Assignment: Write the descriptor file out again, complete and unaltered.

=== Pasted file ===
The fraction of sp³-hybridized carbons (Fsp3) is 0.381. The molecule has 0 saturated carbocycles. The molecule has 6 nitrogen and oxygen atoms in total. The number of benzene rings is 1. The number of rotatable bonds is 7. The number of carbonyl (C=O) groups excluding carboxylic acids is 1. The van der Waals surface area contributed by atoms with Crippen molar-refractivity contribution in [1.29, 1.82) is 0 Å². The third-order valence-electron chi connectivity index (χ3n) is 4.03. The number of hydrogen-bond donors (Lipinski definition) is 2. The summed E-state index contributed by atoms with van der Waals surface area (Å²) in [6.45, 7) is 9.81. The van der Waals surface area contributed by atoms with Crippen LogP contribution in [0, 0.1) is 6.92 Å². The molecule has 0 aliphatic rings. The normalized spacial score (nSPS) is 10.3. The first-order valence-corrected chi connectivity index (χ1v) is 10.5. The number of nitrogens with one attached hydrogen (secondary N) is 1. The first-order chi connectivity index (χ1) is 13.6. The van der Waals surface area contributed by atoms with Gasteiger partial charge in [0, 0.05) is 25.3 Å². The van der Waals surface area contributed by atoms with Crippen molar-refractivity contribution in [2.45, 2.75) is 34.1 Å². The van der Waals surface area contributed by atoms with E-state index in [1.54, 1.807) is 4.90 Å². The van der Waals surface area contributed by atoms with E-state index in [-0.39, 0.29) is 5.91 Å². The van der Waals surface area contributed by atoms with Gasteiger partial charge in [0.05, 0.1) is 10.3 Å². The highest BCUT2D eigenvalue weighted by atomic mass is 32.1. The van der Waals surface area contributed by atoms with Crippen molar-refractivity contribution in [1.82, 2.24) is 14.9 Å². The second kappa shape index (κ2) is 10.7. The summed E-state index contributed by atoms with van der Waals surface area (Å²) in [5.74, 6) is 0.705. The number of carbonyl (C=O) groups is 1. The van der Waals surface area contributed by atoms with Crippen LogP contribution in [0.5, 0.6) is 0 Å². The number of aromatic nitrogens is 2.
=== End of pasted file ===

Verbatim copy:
The fraction of sp³-hybridized carbons (Fsp3) is 0.381. The molecule has 0 saturated carbocycles. The molecule has 6 nitrogen and oxygen atoms in total. The number of benzene rings is 1. The number of rotatable bonds is 7. The number of carbonyl (C=O) groups excluding carboxylic acids is 1. The van der Waals surface area contributed by atoms with Crippen molar-refractivity contribution in [1.29, 1.82) is 0 Å². The third-order valence-electron chi connectivity index (χ3n) is 4.03. The number of hydrogen-bond donors (Lipinski definition) is 2. The summed E-state index contributed by atoms with van der Waals surface area (Å²) in [6.45, 7) is 9.81. The van der Waals surface area contributed by atoms with Crippen LogP contribution in [0, 0.1) is 6.92 Å². The molecule has 0 aliphatic rings. The normalized spacial score (nSPS) is 10.3. The first-order valence-corrected chi connectivity index (χ1v) is 10.5. The number of nitrogens with one attached hydrogen (secondary N) is 1. The first-order chi connectivity index (χ1) is 13.6. The van der Waals surface area contributed by atoms with Gasteiger partial charge in [0, 0.05) is 25.3 Å². The van der Waals surface area contributed by atoms with Crippen molar-refractivity contribution in [2.45, 2.75) is 34.1 Å². The van der Waals surface area contributed by atoms with E-state index in [1.54, 1.807) is 4.90 Å². The van der Waals surface area contributed by atoms with E-state index in [-0.39, 0.29) is 5.91 Å². The van der Waals surface area contributed by atoms with Gasteiger partial charge in [0.05, 0.1) is 10.3 Å². The highest BCUT2D eigenvalue weighted by atomic mass is 32.1. The van der Waals surface area contributed by atoms with Crippen molar-refractivity contribution in [1.82, 2.24) is 14.9 Å². The second kappa shape index (κ2) is 10.7. The summed E-state index contributed by atoms with van der Waals surface area (Å²) in [5.74, 6) is 0.705. The number of carbonyl (C=O) groups is 1. The van der Waals surface area contributed by atoms with Crippen LogP contribution in [0.5, 0.6) is 0 Å². The number of aromatic nitrogens is 2.